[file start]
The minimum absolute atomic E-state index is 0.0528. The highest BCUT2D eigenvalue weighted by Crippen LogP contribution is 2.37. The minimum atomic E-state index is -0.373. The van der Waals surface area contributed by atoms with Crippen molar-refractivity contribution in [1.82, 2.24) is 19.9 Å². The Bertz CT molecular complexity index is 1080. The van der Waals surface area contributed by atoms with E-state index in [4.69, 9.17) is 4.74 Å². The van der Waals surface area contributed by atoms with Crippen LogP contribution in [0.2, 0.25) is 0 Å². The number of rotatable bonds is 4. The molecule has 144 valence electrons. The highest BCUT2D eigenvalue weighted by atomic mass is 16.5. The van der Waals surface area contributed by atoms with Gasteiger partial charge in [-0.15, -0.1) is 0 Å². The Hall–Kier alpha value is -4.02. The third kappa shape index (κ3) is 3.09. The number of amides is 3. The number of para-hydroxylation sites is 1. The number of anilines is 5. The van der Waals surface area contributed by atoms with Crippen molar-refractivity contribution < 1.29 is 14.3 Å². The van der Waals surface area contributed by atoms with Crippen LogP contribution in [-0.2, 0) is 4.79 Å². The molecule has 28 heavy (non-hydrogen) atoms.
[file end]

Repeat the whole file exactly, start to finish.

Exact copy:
The minimum absolute atomic E-state index is 0.0528. The highest BCUT2D eigenvalue weighted by Crippen LogP contribution is 2.37. The minimum atomic E-state index is -0.373. The van der Waals surface area contributed by atoms with Crippen molar-refractivity contribution in [1.82, 2.24) is 19.9 Å². The Bertz CT molecular complexity index is 1080. The van der Waals surface area contributed by atoms with E-state index in [4.69, 9.17) is 4.74 Å². The van der Waals surface area contributed by atoms with Crippen LogP contribution in [0.2, 0.25) is 0 Å². The number of rotatable bonds is 4. The molecule has 144 valence electrons. The highest BCUT2D eigenvalue weighted by atomic mass is 16.5. The van der Waals surface area contributed by atoms with Gasteiger partial charge in [-0.15, -0.1) is 0 Å². The Hall–Kier alpha value is -4.02. The third kappa shape index (κ3) is 3.09. The number of amides is 3. The number of para-hydroxylation sites is 1. The number of anilines is 5. The van der Waals surface area contributed by atoms with Crippen molar-refractivity contribution < 1.29 is 14.3 Å². The van der Waals surface area contributed by atoms with Crippen LogP contribution in [-0.2, 0) is 4.79 Å². The molecule has 28 heavy (non-hydrogen) atoms.